On the occasion of her solo exhibition, Osseous, at 77 Mulberry, alumna Carly Mandel '15 is interviewed by Kerry Doran for Bomb magazine. This is the first New York solo exhibition for the Brooklyn-based Mandel.
Doran's introduction frames the conversation:
Carly Mandel’s recent works give chronic illness and disability visible forms. Those afflicted by autoimmune disease, mental illness, and a host of other “invisible” ailments often present as able-bodied. This negotiation of appearances with lived reality is at the core of her work, taking shape in concrete prototypes of medical-assistive devices or irregular glass vessels.
The backdrop has and continues to be the eroding healthcare system in the United States; its narrative asserts that one must be able-bodied to be of value, that is, to create value. Meanwhile, “self-care” burgeons as a pay-to-play wellness industry, its moniker clearly stating what healthcare under President Trump’s strange breed of populist-neoliberalism promises.
Mandel’s recovery from multiple chronic illnesses and the personal narratives tied to these experiences were previously off limits in her practice. Introducing this aspect of her identity into the work resulted in a grant for Emerging Artists with Disabilities from the Kennedy Center Office of VSA and Accessibility in 2017. She has since produced a new body of work, some of which comprises her solo show, Osseous, currently on view at 77 Mulberry.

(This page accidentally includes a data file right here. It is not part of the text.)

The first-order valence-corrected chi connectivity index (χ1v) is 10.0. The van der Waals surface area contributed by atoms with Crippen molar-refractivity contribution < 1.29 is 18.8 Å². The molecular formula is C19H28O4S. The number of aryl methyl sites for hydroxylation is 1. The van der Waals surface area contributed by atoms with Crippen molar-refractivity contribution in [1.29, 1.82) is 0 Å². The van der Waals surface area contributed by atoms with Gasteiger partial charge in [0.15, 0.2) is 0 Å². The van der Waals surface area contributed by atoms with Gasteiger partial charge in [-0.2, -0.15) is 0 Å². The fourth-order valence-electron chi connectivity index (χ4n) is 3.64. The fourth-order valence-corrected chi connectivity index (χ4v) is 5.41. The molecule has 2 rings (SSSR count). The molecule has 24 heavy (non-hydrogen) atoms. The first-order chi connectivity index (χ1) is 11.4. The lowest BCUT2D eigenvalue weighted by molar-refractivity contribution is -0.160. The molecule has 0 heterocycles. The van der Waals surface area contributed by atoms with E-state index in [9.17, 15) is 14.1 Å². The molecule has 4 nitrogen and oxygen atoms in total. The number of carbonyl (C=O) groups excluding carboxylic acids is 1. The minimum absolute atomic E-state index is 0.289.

In the interview, Mandel says that her work, "addresses the vulnerability and trauma of bodies, which finds itself in the tension between soft and hard forms and materials." The title of exhibition refers to the artist's, "recent diagnosis of a second autoimmune disease, in which inflammation causes joints to ossify. The wallpaper, C4/C5, comprises distorted images from an MRI scan."
Mandel says, "Existing in spite of, or thriving with medical intervention, doesn’t need a trophy or pity; it requires respect and empathy."
Advocating for healthcare, access to success for all, the ability to function in public are not circumstances of being a special snowflake; it’s the pursuit of human rights that have been denied to female-identifying, queer, non-white, and disabled people. I’m concerned with community, narratives of disability, and traumatized bodies in the current socio-political environment, rather than trying to assert the irregularity of self. Addressing this in my work doesn’t align me with a liberal political agenda; it aligns me with an underrepresented community in art and sculpture."
See Mandel's website.